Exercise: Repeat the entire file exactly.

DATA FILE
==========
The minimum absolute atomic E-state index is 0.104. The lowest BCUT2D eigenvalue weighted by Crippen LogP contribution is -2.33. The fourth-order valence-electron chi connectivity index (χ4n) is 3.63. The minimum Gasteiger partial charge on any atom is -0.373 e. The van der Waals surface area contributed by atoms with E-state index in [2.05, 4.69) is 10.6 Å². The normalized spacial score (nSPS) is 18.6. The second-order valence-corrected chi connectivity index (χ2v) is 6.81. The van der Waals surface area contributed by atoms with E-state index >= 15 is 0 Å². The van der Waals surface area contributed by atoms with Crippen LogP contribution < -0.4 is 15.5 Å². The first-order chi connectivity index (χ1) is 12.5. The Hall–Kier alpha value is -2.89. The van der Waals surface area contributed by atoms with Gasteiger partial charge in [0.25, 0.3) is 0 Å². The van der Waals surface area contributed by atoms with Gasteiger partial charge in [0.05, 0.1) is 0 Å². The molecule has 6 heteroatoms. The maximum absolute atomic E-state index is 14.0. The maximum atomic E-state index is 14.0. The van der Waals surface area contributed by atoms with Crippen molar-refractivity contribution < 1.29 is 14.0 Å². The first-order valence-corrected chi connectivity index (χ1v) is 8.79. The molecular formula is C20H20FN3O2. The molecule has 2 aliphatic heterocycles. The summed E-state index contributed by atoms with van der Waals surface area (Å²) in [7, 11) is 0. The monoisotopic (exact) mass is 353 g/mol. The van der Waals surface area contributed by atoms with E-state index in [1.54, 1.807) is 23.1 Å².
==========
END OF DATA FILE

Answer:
The minimum absolute atomic E-state index is 0.104. The lowest BCUT2D eigenvalue weighted by Crippen LogP contribution is -2.33. The fourth-order valence-electron chi connectivity index (χ4n) is 3.63. The minimum Gasteiger partial charge on any atom is -0.373 e. The van der Waals surface area contributed by atoms with E-state index in [2.05, 4.69) is 10.6 Å². The normalized spacial score (nSPS) is 18.6. The second-order valence-corrected chi connectivity index (χ2v) is 6.81. The van der Waals surface area contributed by atoms with E-state index >= 15 is 0 Å². The van der Waals surface area contributed by atoms with Crippen LogP contribution < -0.4 is 15.5 Å². The first-order chi connectivity index (χ1) is 12.5. The Hall–Kier alpha value is -2.89. The van der Waals surface area contributed by atoms with Gasteiger partial charge in [0.25, 0.3) is 0 Å². The van der Waals surface area contributed by atoms with Gasteiger partial charge in [0.05, 0.1) is 0 Å². The molecule has 6 heteroatoms. The maximum absolute atomic E-state index is 14.0. The maximum atomic E-state index is 14.0. The van der Waals surface area contributed by atoms with Crippen molar-refractivity contribution < 1.29 is 14.0 Å². The first-order valence-corrected chi connectivity index (χ1v) is 8.79. The molecular formula is C20H20FN3O2. The molecule has 2 aliphatic heterocycles. The summed E-state index contributed by atoms with van der Waals surface area (Å²) in [7, 11) is 0. The monoisotopic (exact) mass is 353 g/mol. The van der Waals surface area contributed by atoms with E-state index in [1.54, 1.807) is 23.1 Å².